In most regression techniques we assume that the data are independent. Often, this is reasonable. For example, if I collect data on the heights, weights, and other variables from a random sample of American adults, the data are independent – what I weigh does not depend on what you weigh. But there are times when it is not a reasonable assumption Two types of analysis where this is the case are repeated measures and clustered data.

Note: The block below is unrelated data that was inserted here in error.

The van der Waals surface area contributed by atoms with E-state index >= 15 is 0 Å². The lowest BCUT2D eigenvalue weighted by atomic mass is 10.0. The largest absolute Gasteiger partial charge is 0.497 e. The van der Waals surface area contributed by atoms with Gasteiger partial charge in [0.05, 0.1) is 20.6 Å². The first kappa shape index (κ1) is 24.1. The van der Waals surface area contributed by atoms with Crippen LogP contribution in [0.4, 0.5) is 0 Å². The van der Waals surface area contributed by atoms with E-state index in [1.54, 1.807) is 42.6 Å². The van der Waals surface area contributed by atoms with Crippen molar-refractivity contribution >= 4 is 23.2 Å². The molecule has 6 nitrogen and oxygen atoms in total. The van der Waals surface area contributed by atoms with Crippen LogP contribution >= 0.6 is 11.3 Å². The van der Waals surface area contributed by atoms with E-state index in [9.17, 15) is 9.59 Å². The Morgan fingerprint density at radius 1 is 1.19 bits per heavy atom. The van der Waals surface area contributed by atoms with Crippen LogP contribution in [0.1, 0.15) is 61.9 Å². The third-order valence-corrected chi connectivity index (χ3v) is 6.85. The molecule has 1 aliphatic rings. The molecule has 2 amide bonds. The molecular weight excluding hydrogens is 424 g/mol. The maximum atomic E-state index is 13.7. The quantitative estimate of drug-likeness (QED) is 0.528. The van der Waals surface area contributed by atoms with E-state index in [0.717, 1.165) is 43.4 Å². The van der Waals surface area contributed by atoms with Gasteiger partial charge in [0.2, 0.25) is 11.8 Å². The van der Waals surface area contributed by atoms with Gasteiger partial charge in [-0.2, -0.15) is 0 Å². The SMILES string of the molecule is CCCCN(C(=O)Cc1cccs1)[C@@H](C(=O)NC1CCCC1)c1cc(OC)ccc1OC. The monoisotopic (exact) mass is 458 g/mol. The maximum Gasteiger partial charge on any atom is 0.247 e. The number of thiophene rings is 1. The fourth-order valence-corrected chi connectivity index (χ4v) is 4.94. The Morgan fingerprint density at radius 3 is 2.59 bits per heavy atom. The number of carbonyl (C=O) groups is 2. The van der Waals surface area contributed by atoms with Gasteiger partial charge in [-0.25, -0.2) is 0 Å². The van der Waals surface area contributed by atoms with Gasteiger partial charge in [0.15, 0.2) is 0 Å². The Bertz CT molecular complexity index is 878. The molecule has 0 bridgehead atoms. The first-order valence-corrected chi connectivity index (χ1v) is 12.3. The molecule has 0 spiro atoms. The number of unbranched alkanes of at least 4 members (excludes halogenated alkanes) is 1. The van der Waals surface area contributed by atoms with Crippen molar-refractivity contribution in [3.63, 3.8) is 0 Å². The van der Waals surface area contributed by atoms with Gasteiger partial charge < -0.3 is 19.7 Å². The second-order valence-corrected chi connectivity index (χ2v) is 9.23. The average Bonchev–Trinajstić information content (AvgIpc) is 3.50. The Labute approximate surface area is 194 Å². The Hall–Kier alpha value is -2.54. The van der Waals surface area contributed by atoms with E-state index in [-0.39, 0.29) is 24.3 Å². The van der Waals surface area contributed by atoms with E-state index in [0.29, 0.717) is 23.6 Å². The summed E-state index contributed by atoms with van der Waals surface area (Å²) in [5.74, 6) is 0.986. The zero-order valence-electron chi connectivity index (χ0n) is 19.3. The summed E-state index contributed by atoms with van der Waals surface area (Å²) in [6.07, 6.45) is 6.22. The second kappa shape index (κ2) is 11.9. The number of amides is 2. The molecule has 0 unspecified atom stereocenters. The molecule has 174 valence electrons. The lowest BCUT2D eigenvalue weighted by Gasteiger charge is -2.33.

Repeated measures refers to cases where the same subjects are measured repeatedly. For example, if we were interested in the effect of different diets on weight loss, we would likely weigh the same people repeatedly. What I weigh next month does depend on what I weigh today. The dependence isn’t perfect, but it is clearly not independent data. Clustered data refers to subjects that are clustered in space. The classic example is students, who are nested with classes, which are nested within schools. My score on some standardized test is probably related to my classmates’ scores – because students from the same class share many characteristics – most obviously, they have the same teacher, but they are also likely to be similar in other ways.